The discovery will advance the development of new x-ray sources, the resolution of which will be much higher than current devices allow, according to physicists at the Laboratory of Attosecond Physics (LAP) at Max Planck Institute for Quantum Optics (MPQ) and Ludwig Maximilians University of Munich (LMU), in cooperation with colleagues from Friedrich Schiller University Jena.
In the researchers' experiments, when short laser pulses irradiate helium atoms, their structure is heavily disturbed. If the light is strong enough, electrons are pulled out of the atoms, and the helium atoms become ions. In this mixture, the electrons are much lighter than the helium ions and, as a result, are pushed aside.
Although the laser pulse sweeps across the system, the ions remain stationary and the released electrons oscillate around one location. Together, the particles form wave structures (electron plasma waves). In laser physics, this process and these waves are used under special conditions to rapidly accelerate a small number of the electrons to close to the speed of light and to control them.
In the plasma wave, gigantic electric fields are formed, which are 1000 times stronger than those generated in the world’s largest particle accelerators. A small number of the electrons take advantage of these fields, flying as a swarm behind the laser pulse in its slipstream and accelerating to close to the speed of light. In this process, every accelerated electron has almost the same energy.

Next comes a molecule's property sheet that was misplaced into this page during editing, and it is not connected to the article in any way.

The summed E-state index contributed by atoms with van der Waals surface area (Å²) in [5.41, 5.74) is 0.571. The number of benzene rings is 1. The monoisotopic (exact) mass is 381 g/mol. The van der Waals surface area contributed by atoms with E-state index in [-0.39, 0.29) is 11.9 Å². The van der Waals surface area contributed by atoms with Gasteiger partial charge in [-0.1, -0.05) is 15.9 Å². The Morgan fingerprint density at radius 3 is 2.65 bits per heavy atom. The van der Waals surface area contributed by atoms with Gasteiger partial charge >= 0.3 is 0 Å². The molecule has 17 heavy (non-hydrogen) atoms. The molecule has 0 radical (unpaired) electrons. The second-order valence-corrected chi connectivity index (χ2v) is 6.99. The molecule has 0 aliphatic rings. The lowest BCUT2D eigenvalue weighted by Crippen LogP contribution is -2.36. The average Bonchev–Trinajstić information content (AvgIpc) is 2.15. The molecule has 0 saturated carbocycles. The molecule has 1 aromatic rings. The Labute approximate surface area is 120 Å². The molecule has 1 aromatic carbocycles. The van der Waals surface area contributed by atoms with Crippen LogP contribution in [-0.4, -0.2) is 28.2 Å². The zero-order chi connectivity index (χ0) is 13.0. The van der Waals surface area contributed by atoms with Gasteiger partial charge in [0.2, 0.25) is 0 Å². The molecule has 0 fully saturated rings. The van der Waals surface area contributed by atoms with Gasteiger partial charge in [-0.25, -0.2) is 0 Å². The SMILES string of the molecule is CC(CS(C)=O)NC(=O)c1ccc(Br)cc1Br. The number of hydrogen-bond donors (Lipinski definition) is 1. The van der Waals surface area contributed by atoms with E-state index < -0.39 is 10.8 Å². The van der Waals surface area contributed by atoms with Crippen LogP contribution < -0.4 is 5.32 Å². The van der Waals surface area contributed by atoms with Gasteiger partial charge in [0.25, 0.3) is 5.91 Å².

Physicists have long been aware of this phenomenon, and it has been demonstrated in earlier experiments, but until now, it has been possible to individually observe only the electron swarm or the whole plasma wave with reduced resolution.
The laser physicists, including Ferenc Krausz and his employees Laszlo Veisz and Alexander Buck of LAP, succeeded in recording both phenomena with a high-resolution image of the plasma wave. The process was documented in snapshots with the same light pulse responsible for accelerating the electrons. The physicists previously split the laser pulse so that a small portion of it illuminated the system of free electrons and ions perpendicularly to the electron beam. The periodic structure of the plasma wave refracts and partially deflects the light.
"We observe the deflection and thereby image the plasma wave as a modulation of brightness onto a camera," said Veisz, the research group leader of the LAP team.
In doing so, the researchers can achieve a unique spatial and temporal resolution in the femtosecond range. The electron swarm produces strong magnetic fields that they also can record to determine its position and duration. Eventually, a film describing the acceleration of the electrons results from the combination of both measurement methods.
"The obtained improved knowledge about laser-driven electron acceleration helps us in the development of new x-ray sources of unprecedented quality, not only for basic research, but also for medicine," Krausz said.
The physicists describe their results in the scientific journal Nature Physics.